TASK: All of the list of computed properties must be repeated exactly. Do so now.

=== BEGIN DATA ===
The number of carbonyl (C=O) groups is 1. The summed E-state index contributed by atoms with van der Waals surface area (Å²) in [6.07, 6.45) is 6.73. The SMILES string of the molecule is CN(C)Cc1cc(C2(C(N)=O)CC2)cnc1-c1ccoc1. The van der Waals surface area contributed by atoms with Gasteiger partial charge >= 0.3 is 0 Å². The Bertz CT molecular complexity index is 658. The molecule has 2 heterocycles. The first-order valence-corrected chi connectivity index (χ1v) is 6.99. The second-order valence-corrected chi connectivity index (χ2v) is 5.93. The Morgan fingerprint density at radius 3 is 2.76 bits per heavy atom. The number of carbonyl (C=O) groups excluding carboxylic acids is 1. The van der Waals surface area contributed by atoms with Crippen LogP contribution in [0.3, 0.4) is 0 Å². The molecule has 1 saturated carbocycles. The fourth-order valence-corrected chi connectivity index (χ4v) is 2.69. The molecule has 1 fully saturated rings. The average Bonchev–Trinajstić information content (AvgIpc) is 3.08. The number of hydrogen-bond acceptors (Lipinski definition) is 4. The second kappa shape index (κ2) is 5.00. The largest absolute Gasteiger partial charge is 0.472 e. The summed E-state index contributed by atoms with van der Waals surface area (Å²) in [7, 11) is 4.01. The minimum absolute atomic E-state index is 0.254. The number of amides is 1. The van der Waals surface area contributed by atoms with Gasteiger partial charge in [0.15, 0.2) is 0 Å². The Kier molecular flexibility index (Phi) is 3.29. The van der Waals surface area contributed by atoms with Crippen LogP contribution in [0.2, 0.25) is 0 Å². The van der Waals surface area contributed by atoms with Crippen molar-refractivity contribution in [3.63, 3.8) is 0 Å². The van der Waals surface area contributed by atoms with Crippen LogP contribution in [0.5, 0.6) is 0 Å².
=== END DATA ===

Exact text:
The number of carbonyl (C=O) groups is 1. The summed E-state index contributed by atoms with van der Waals surface area (Å²) in [6.07, 6.45) is 6.73. The SMILES string of the molecule is CN(C)Cc1cc(C2(C(N)=O)CC2)cnc1-c1ccoc1. The van der Waals surface area contributed by atoms with Gasteiger partial charge >= 0.3 is 0 Å². The Bertz CT molecular complexity index is 658. The molecule has 2 heterocycles. The first-order valence-corrected chi connectivity index (χ1v) is 6.99. The second-order valence-corrected chi connectivity index (χ2v) is 5.93. The Morgan fingerprint density at radius 3 is 2.76 bits per heavy atom. The number of carbonyl (C=O) groups excluding carboxylic acids is 1. The van der Waals surface area contributed by atoms with Crippen LogP contribution in [0.3, 0.4) is 0 Å². The molecule has 1 saturated carbocycles. The fourth-order valence-corrected chi connectivity index (χ4v) is 2.69. The molecule has 1 fully saturated rings. The average Bonchev–Trinajstić information content (AvgIpc) is 3.08. The number of hydrogen-bond acceptors (Lipinski definition) is 4. The second kappa shape index (κ2) is 5.00. The largest absolute Gasteiger partial charge is 0.472 e. The summed E-state index contributed by atoms with van der Waals surface area (Å²) in [7, 11) is 4.01. The minimum absolute atomic E-state index is 0.254. The number of amides is 1. The van der Waals surface area contributed by atoms with Gasteiger partial charge in [0.15, 0.2) is 0 Å². The Kier molecular flexibility index (Phi) is 3.29. The van der Waals surface area contributed by atoms with Crippen LogP contribution in [0.2, 0.25) is 0 Å². The van der Waals surface area contributed by atoms with Crippen molar-refractivity contribution in [3.63, 3.8) is 0 Å². The van der Waals surface area contributed by atoms with Crippen LogP contribution in [0.5, 0.6) is 0 Å².